High Efficiency GaN-based Light Emitting Diodes with Embedded Air Voids/SiO2 Nanomasks
ABSTRACT In this paper, the high performance GaN-based light-emitting diodes (LEDs) with embedded microscale air voids and an SiO(2) nanomask by metal-organic chemical vapor deposition (MOCVD) were demonstrated. Microscale air voids and an SiO(2) nanomask were clearly observed at the interface between GaN nanorods (NRs) and the overgrown GaN layer by scanning electron microscopy (SEM). From the reflectance spectra we show strong reflectance differences due to the different refractive index gradient between the GaN grown on the nanotemplate and sapphire. It can increase the light extraction efficiency due to additional light scattering. The transmission electron microscopy (TEM) images show the threading dislocations were suppressed by nanoscale epitaxial lateral overgrowth (NELOG). The LEDs with embedded microscale air voids and an SiO(2) nanomask exhibit smaller reverse-bias current and large enhancement of the light output (65% at 20 mA) compared with conventional LEDs.
- SourceAvailable from: Wing Cheung Chong
[Show abstract] [Hide abstract]
- "It is well known that one of the methods to reduce TDs and enhance the internal quantum efficiency of GaN-based LEDs is epitaxial lateral overgrowth (ELO). Light output enhancement of GaN-based LEDs through microscale or nanoscale ELO (NELO) have been reported for sapphire substrates , . However, there are few reported device results for LEDs on Si substrates through the NELO method , especially for Manuscript received March 26, 2013; accepted April 20, 2013. "
ABSTRACT: High-performance GaN-based green and yellow light-emitting diodes (LEDs) are grown on SiO2 nanorod patterned GaN/Si templates by metalorganic chemical vapor deposition. The high-density SiO2 nanorods are prepared by nonlithographic HCl-treated indium tin oxide and dry etching. The dislocation density of GaN is significantly reduced by nanoscale epitaxial lateral overgrowth. In addition to the much improved green LED (505 and 530 nm) results, the fabricated yellow (565 nm) InGaN/GaN-based multiquantum well (MQW) LEDs on Si substrates are demonstrated for the first time. High-quality GaN buffer and localized states in MQWs are correlated to obtaining high-efficiency long-wavelength emission in our devices.IEEE Electron Device Letters 07/2013; 34(7):903-905. DOI:10.1109/LED.2013.2260126 · 3.02 Impact Factor
- [Show abstract] [Hide abstract]
ABSTRACT: A high-efficiency InGaN light-emitting diode (LED) structure was grown on a silane (SiH4)-treated undoped-GaN layer with a thin in situ grown SiN∞ layer and a 3-D island structure. A lateral one-step epitaxial growth process was performed on the SiH4-treated GaN island structure to form a series-of-embedded-air-void (SEAV) structure. The SEAV structure prevented the dislocation from propagating to the top LED epitaxial layer that reduced the leakage current and increased the internal quantum efficiency of the treated InGaN LED. The light output power of the treated LED had a 68% enhancement compared with that of the standard LED at 20 mA. The high output power and the narrow divergent angle of the treated LED structure were caused by the high light scattering process on the SEAV structure.IEEE Electron Device Letters 12/2012; 33(12):1738-1740. DOI:10.1109/LED.2012.2217392 · 3.02 Impact Factor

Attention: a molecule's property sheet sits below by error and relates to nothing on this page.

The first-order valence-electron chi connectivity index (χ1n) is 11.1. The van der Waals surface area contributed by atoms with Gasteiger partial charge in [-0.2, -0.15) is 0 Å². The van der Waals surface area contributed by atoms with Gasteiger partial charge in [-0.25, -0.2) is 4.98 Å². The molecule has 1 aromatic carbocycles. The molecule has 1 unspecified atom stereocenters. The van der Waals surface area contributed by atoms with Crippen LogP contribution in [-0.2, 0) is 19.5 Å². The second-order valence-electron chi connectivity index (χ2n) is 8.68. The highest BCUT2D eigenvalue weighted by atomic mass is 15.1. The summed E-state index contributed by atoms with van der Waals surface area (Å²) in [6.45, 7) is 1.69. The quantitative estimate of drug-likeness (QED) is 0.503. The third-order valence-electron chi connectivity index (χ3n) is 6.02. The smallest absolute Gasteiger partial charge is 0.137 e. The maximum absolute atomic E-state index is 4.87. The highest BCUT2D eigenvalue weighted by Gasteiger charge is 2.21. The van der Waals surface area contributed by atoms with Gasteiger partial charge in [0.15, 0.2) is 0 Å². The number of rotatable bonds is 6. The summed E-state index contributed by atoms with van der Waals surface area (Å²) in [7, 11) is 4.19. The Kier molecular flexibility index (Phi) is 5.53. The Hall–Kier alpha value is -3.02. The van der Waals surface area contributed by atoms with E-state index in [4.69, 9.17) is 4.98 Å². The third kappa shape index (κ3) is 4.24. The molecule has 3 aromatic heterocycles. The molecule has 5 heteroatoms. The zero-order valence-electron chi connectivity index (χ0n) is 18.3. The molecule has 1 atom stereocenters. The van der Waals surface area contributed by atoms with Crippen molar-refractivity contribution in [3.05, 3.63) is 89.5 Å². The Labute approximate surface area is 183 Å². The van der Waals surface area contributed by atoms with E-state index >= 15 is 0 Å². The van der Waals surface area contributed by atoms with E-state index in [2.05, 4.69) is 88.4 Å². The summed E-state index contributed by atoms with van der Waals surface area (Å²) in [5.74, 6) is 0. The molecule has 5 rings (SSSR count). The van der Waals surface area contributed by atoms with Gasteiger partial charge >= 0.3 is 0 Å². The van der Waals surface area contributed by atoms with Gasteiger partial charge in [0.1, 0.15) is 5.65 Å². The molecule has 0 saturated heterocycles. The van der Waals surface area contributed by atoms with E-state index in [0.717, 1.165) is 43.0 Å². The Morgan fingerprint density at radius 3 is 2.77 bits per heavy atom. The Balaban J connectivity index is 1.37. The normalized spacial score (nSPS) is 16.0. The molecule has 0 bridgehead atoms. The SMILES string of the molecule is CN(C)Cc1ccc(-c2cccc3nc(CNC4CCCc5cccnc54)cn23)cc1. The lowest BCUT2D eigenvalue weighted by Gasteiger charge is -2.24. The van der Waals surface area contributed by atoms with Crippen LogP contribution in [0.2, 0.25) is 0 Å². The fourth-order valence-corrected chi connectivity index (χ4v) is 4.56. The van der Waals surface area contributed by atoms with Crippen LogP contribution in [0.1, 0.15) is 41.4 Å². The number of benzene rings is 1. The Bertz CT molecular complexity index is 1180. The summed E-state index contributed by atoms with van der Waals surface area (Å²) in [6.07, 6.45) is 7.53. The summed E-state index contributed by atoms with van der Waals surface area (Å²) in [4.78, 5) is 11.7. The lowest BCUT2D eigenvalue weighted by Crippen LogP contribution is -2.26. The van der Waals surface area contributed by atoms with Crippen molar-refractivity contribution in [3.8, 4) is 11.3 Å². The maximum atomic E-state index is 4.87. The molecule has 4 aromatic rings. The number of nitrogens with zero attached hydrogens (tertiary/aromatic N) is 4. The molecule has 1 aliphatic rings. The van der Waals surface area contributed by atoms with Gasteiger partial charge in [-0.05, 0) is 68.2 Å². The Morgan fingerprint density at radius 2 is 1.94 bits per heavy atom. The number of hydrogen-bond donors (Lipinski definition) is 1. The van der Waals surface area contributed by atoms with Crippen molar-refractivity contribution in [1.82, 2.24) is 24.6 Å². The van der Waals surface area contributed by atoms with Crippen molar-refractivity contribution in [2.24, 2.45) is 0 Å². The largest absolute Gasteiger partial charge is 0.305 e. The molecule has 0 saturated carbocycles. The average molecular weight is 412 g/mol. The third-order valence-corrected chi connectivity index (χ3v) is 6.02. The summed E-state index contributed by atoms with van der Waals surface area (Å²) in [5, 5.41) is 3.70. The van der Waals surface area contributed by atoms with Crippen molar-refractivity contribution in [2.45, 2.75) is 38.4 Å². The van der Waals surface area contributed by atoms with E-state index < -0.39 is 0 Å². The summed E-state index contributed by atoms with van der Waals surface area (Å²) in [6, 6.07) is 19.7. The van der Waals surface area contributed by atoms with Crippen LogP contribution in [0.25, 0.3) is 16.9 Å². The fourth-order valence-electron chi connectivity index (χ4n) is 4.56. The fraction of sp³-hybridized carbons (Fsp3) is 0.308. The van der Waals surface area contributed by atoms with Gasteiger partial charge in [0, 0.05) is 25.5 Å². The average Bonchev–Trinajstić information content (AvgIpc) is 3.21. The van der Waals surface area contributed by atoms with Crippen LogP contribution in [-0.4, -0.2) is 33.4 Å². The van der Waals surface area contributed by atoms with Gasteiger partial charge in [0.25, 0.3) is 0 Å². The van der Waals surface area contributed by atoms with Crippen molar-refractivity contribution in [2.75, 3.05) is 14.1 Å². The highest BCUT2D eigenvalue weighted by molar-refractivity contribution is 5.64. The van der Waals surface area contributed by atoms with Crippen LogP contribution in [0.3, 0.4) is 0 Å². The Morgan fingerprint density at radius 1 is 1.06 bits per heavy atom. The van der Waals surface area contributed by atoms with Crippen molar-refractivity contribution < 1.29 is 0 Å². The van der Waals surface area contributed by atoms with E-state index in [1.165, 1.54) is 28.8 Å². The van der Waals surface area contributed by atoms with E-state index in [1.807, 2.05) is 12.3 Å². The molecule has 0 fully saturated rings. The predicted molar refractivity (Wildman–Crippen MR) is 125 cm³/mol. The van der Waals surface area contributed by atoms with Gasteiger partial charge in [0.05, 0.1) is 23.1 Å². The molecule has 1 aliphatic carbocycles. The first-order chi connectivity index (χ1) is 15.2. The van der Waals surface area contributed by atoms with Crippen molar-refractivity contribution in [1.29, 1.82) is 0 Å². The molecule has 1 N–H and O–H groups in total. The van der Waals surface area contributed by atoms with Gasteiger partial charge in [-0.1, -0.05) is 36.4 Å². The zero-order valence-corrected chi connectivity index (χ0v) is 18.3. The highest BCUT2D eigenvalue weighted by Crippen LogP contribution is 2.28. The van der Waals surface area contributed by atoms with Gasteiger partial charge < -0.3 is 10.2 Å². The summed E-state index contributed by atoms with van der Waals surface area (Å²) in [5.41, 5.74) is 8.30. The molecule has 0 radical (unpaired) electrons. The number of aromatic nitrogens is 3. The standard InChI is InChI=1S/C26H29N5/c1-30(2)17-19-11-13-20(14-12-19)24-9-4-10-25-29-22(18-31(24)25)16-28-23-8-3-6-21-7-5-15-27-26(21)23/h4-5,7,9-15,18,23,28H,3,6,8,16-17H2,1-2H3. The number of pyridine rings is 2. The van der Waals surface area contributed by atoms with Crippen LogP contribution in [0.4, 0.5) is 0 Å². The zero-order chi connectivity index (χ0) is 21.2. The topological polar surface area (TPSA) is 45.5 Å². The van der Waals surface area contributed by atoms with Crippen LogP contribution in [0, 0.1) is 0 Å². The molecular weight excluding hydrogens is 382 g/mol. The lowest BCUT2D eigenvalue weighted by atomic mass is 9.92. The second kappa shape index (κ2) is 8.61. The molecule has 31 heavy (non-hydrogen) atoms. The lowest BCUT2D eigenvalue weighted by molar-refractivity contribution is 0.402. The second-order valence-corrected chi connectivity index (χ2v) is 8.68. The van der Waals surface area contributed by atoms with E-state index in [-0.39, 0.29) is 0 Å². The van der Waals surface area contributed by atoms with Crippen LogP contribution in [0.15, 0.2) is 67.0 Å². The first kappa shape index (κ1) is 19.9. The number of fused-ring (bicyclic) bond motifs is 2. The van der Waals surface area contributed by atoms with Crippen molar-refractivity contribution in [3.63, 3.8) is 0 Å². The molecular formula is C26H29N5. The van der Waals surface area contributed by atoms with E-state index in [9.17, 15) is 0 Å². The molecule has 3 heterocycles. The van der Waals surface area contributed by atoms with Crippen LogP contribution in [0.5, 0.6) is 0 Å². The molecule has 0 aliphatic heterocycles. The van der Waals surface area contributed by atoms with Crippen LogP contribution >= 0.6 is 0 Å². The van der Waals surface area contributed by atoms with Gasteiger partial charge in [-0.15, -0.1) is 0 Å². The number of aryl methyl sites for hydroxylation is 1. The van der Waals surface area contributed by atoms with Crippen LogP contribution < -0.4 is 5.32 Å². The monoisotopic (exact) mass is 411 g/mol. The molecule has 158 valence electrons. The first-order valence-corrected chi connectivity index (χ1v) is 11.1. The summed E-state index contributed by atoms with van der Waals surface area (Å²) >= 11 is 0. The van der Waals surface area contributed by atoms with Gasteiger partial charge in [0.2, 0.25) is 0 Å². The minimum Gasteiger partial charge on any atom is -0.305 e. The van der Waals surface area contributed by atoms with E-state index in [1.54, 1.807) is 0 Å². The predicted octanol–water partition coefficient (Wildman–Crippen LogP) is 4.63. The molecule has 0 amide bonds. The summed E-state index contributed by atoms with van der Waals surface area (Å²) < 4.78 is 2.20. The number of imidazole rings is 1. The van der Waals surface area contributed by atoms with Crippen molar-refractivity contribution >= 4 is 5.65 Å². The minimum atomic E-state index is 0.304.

- [Show abstract] [Hide abstract]
ABSTRACT: A relatively simple and easy and inexpensive liquid-phase deposition (LPD) method is employed to introduce nanoscale silica hemispheres on sapphire substrates for fabricating a nano-patterned sapphire substrate (NPSS). Compared with GaN grown on sapphire without any pattern, the NPSS-GaN film is of much better quality as observed by scanning electron microscopy, transmission electron-microscopy, X-ray diffraction, cathodoluminescence, and photoluminescence. This is because GaN is initiated from the c-plane instead of the LPD-silica surface. In addition, many dislocations within the NPSS-GaN bend toward the patterns, or end at the GaN/void interfaces.IEEE Photonics Technology Letters 12/2012; 24(24):2232-2234. DOI:10.1109/LPT.2012.2224855 · 2.18 Impact Factor